So far, the cancer institute has gotten 616 suggestions -- more than 400 through the portal and another 200 by phone and email -- on topics such as expanding clinical trials; enhanced data sharing; pediatric cancer and prevention and early detection. Some of the ideas are highly technical; others are commonsensical and a few are downright wacky.
One writer suggested that the government develop vaccines "that target CD4+ helper T cells;" another pressed for collaboration on data from the white-hot, competitive field of liquid biopsies. Yet others pushed for an end to all sugar consumption and the promotion of yoga to calm cancer patients. One person suggested creating a database of "healthy elders with their particular toxin loads, environs, and lifestyle choices," adding, "A friend died (103) with no cancer, religiously ate 2 hot dogs, pre-fried chicken, beef patty, canned sausage every week."
The Soulforce Medicine Show, which apparently believes cancer is caused by the lingering souls of dead people and animals, also had several suggestions.
For the most part, NCI officials are pleased with the submissions. Dinah Singer, who is co-chair of the NCI's Blue Ribbon Panel for the moonshot initiative, said she was surprised at the high quality and wide variety of the suggestions, which ranged from health disparities to social media to new approaches to immunotherapy.
She said several of the ideas were in line with officials' thinking about moonshot priorities, including the importance of developing new cancer vaccines and allowing open, public access to research paid for by the government.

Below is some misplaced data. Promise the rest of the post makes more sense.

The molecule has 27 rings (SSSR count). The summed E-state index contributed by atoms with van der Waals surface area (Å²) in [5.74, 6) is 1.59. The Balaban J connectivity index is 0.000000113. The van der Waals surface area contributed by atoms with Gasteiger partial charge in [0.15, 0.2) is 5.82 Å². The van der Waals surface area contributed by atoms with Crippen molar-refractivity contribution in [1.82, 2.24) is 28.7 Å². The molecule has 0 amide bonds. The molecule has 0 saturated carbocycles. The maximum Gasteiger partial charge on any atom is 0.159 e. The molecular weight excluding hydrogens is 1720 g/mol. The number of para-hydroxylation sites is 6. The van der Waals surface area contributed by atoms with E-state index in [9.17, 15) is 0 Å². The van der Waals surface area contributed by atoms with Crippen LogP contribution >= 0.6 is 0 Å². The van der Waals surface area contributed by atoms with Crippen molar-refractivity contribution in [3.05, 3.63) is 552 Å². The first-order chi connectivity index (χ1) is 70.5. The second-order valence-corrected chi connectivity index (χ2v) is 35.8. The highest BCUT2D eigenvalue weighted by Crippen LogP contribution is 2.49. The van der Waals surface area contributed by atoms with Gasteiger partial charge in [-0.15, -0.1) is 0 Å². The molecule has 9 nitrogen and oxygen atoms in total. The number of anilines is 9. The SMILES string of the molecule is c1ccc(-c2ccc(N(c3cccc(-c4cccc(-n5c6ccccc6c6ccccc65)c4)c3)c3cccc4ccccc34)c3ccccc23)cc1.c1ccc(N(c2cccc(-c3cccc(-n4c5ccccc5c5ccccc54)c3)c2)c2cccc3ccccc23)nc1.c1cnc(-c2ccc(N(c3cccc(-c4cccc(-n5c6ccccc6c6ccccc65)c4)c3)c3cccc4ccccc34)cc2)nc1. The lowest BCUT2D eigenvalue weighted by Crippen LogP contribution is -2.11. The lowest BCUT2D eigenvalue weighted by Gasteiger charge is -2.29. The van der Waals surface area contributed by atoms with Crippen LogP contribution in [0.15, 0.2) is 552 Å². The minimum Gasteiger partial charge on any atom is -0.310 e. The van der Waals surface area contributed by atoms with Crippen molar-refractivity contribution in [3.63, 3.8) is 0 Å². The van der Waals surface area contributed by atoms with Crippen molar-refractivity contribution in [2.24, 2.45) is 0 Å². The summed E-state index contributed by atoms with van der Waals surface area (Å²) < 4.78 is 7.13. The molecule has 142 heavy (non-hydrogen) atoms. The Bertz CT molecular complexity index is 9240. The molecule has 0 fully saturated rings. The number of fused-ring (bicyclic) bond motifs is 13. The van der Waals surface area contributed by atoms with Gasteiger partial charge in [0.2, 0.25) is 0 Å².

The Blue Ribbon Panel's working groups are sifting through ideas, which they will send to the panel, which then makes recommendations to the National Cancer Advisory Board and NCI officials. Vice President Biden is heading the administration's moonshot initiative.
Matthew Katz, a radiation oncologist in Lowell, Mass., submitted 13 research ideas, in part, he said, "to demonstrate to the NCI and research community the value of ideas from outside the ivory tower."
Among his suggestions: Through crowd-sourcing, find better ways for doctors to talk to patients about cancer. "Excessive use of war analogy turns a patient's body into a metaphorical battlefield," he said. "If people didn't feel like their body was under attack, it might make it easier for people to make decisions that fit better with their values -- and sometimes that might mean less treatment rather than more."
He also suggested that more training be devoted to minimally invasive autopsies. That might make families more likely to agree to autopsies, which he said can provide essential information about the progression of cancer.
As for the quality of the ideas submitted to the NCI, he said all of the proposals have value, even the less-sophisticated ones. "When you ask the public for feedback, you are going to get a range of quality," he said. "Some have an agenda, but they are still relevant to everyday people. It still important because it matters to them."